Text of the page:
Thursday, July 14, 2016

You Reap What You Sow… In Garlic & Relationships

By Farmer Richard (as told to Andrea)

A little over a week ago, Monday, July 4th to be exact, we finished harvesting the 2016 garlic crop.  We got it in just in time—it started raining within 30 minutes of closing the greenhouse door where it is stored.  Every garlic crop is a labor of love and despite the number of harvests I’ve been through, every crop meets me with a feeling of anxiousness around harvest time.  I can’t rest until it’s all in, safe and sound.  Learning how to grow garlic is a skill and an art I’ve learned over many years.  My lessons in garlic go back to the mid 70’s when I first started farming…..and tried to learn how to grow garlic from old Dave Frattalone.  Here’s the story.

 I started my farming career at my first farm, Blue Gentian, in St. Paul, Minnesota.  There were several old-timers I learned a lot from in those early days of farming.  Henry Hildebrandt & Dave Frattalone were two farmers who were in their 70’s and 80’s about the time I started farming.  Their families had a long history of growing vegetables for the people in the St. Paul area and sold their produce at the farmer’s markets.  Henry’s family had a long history of being good tomato growers and had 2 acres of cold frames that they used to grow vegetables in during the off-season—they even pulled off radishes in March!  Dave Frattalone was from a well-respected Italian family who had been supplying St. Paul for years.  Both of these gentleman were instrumental in teaching me many important things about farming that you just can’t learn about in a text book, seed catalog or really in any way other than by doing it.  So how do you get an old-timer to teach you things and share their knowledge?  You offer to plow their fields!  That tactic worked well with Henry who lived close to my farm.  In exchange for my labor, we developed a good neighborly relationship that opened up many doors for me to learn about growing vegetables.  Conversely, Dave lived further away in Little Canada and was a little harder to warm up to.  In Atina Diffley’s book, Turn Here Sweet Corn, she describes Dave as “The King of the Saint Paul Farmers’ Market.”  At that time, Dave was the only one at the market who grew and sold garlic.  I was intrigued by Dave’s garlic and tried to talk to him about growing it.  Unfortunately old Dave had no interest in talking to me about garlic.  It was clear he did not want to teach anyone else how to grow this valuable crop, so he remained tight-lipped for several years!

Let’s put the story into perspective.  In the late 1800’s and early 1900’s farmers’ markets were thriving.  It was the place people went to purchase their “groceries.”  Food was produced and purchased within the region, so people relied on their local farmers to show up at the markets each week.  The Frattalone and Hildebrandt families sold everything they could grow and left each market with an empty wagon.  Well, let me rephrase that.  They didn’t take vegetables home, but Henry’s family did have the contract to clean up all the horse manure after the market (remember there were still a lot of horses being used for transportation at this time).  They’d bring their wagon to market loaded with vegetables, and would take it home loaded with rich, nutritious horse manure for their cold frames!  In the same wagon--yikes!  Unfortunately, times started to change and with the development of grocery stores and transcontinental transportation, people shifted their purchasing from the farmers’ markets to the grocery stores.  By the time I entered the scene and started selling at the St. Paul farmer’s market, times were rough and a lot of farmers were taking large amounts of vegetables home with them each week instead of selling out.  The competition was thick and old Dave was just protecting his livelihood and the “monopoly” he had on the local garlic market.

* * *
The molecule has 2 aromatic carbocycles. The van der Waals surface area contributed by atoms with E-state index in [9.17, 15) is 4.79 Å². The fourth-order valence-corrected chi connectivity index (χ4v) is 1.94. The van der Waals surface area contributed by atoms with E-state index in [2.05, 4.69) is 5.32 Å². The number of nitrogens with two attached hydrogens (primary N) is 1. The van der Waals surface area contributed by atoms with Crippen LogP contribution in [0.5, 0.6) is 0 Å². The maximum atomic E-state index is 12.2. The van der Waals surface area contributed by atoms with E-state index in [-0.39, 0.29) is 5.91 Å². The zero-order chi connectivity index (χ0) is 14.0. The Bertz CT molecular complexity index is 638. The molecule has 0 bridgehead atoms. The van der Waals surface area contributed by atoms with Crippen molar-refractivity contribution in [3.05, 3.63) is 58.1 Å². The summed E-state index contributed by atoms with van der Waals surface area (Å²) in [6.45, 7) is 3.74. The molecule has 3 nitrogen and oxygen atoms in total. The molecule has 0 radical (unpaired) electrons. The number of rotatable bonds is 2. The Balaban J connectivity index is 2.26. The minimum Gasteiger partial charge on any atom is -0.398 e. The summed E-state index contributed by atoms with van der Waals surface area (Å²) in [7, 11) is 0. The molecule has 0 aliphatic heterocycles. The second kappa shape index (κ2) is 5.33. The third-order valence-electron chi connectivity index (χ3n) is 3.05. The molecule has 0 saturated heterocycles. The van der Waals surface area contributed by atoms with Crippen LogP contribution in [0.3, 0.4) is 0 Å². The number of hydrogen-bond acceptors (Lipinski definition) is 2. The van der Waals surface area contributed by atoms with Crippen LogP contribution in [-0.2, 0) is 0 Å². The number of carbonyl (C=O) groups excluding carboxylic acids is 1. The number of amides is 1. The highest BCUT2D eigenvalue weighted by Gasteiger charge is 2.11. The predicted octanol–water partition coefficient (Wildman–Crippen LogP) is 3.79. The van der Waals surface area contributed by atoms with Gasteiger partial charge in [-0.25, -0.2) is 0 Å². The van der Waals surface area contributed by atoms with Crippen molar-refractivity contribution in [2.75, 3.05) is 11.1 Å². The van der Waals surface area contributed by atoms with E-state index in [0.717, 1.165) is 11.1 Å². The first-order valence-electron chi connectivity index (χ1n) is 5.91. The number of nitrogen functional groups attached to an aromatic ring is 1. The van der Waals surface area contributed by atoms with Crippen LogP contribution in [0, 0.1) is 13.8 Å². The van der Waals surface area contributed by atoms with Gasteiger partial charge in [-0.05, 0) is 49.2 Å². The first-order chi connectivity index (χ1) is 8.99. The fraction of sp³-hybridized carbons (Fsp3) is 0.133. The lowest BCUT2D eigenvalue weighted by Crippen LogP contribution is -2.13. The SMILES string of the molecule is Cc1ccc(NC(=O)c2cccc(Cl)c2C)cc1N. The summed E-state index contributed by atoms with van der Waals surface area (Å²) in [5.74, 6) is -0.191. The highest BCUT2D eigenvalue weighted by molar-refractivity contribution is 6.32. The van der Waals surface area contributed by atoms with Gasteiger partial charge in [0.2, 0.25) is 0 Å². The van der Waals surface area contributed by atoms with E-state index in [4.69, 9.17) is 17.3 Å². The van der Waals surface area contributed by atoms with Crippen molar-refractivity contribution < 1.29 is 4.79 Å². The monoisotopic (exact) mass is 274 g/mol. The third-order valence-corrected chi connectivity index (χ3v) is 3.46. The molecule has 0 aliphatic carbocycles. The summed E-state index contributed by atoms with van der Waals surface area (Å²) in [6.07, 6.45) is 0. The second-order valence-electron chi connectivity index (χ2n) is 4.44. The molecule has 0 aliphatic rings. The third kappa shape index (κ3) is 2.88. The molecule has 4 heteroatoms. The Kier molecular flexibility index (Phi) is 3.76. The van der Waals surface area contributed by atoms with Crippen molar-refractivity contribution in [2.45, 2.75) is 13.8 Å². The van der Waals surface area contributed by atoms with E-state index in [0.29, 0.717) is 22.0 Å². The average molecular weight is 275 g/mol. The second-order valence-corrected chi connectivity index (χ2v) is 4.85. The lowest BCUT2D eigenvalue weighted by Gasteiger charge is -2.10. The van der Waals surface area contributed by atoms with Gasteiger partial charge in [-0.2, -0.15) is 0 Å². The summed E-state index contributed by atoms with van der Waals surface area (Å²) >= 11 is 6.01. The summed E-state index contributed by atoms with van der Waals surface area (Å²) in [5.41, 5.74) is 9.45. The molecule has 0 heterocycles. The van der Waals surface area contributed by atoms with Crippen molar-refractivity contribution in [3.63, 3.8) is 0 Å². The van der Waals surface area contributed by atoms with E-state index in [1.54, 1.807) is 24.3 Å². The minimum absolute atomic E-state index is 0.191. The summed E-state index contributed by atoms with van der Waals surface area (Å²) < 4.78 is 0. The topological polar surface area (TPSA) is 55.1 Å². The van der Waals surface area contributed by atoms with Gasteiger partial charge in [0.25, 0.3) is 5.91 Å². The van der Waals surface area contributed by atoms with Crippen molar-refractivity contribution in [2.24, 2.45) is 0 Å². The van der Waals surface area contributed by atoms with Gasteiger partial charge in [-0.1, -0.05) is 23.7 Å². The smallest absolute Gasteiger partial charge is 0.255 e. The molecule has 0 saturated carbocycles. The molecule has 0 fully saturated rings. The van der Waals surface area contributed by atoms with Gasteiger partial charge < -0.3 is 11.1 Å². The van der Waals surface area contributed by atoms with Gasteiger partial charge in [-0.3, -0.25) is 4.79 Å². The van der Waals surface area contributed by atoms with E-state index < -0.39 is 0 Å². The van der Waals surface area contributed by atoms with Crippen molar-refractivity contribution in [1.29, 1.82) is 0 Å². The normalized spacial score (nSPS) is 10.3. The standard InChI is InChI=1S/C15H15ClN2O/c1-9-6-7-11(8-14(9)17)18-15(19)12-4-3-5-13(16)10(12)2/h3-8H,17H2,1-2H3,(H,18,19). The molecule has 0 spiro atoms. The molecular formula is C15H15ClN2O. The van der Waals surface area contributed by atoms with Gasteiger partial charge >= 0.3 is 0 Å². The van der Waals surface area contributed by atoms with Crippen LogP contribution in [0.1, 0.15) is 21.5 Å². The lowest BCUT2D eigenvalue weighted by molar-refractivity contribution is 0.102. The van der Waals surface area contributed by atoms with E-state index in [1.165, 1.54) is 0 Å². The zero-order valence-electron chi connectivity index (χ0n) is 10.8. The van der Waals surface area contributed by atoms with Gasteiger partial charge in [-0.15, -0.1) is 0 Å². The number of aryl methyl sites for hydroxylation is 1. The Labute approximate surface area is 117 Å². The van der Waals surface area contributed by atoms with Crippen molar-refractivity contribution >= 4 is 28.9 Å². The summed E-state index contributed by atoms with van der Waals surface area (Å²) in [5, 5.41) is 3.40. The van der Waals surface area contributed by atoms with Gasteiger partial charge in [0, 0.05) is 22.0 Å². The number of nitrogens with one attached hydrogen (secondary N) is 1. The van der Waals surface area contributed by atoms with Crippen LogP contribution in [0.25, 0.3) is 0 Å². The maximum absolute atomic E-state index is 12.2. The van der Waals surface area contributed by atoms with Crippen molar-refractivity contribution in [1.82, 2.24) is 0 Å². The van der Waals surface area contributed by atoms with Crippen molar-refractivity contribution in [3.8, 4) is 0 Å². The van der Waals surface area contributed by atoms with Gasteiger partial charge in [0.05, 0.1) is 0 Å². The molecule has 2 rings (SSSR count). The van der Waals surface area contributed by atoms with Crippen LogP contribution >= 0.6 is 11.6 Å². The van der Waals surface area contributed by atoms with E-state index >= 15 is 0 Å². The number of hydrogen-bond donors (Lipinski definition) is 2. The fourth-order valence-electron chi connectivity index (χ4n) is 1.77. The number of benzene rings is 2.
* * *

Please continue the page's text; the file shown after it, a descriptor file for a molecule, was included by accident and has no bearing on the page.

Well, I still wanted to learn how to grow garlic, even if Dave wasn’t willing to help me.  At that time I did know Dave was buying garlic from an old seed company in California, Basic Vegetable.  He grew a softneck variety that he planted in the spring and produced small bulbs that he harvested in the fall.  Knowing little more than that about garlic, I had to do my own research.  I started reading and found a farmer in Canada who grew a different type of garlic, a hardneck variety.  He produced beautiful garlic, but one of the keys to his success was planting it in the fall.  I started experimenting with growing garlic and quickly learned some key lessons, including the importance of careful seed selection.  Since seed garlic wasn’t as readily available as it is today, I learned how to save “seed” from each year’s garlic crop to replant.  After several years of experimenting with growing garlic, I took one of my nicest bulbs of garlic over to Dave Frattalone.  When he saw the quality and size of my garlic, he perked up in interest and was all ears.  I willingly shared with him everything I had learned about garlic and on that day I broke through to old Dave.  After that experience, Dave was much more willing to share his farming knowledge with me, knowing I’d do the same for him.
To this day I still value the lessons I learned from these old-timers.  Maybe old Dave’s greatest contribution to my farming education was that he did not tell me his secrets to growing garlic!  If I had not been forced to seek out information on my own, I may never have found the Canadian grower who introduced me to the hardneck garlic we grow and rely on today.  In fact, our Porcelain garlic originated from seed garlic I got from him!  We’ve carefully maintained this variety and have saved seed from it for over 30 years now!  Thanks, Dave and Henry, for sharing your farming knowledge and experiences with me.  It is true that you reap what you sow…in garlic and in relationships.

No comments: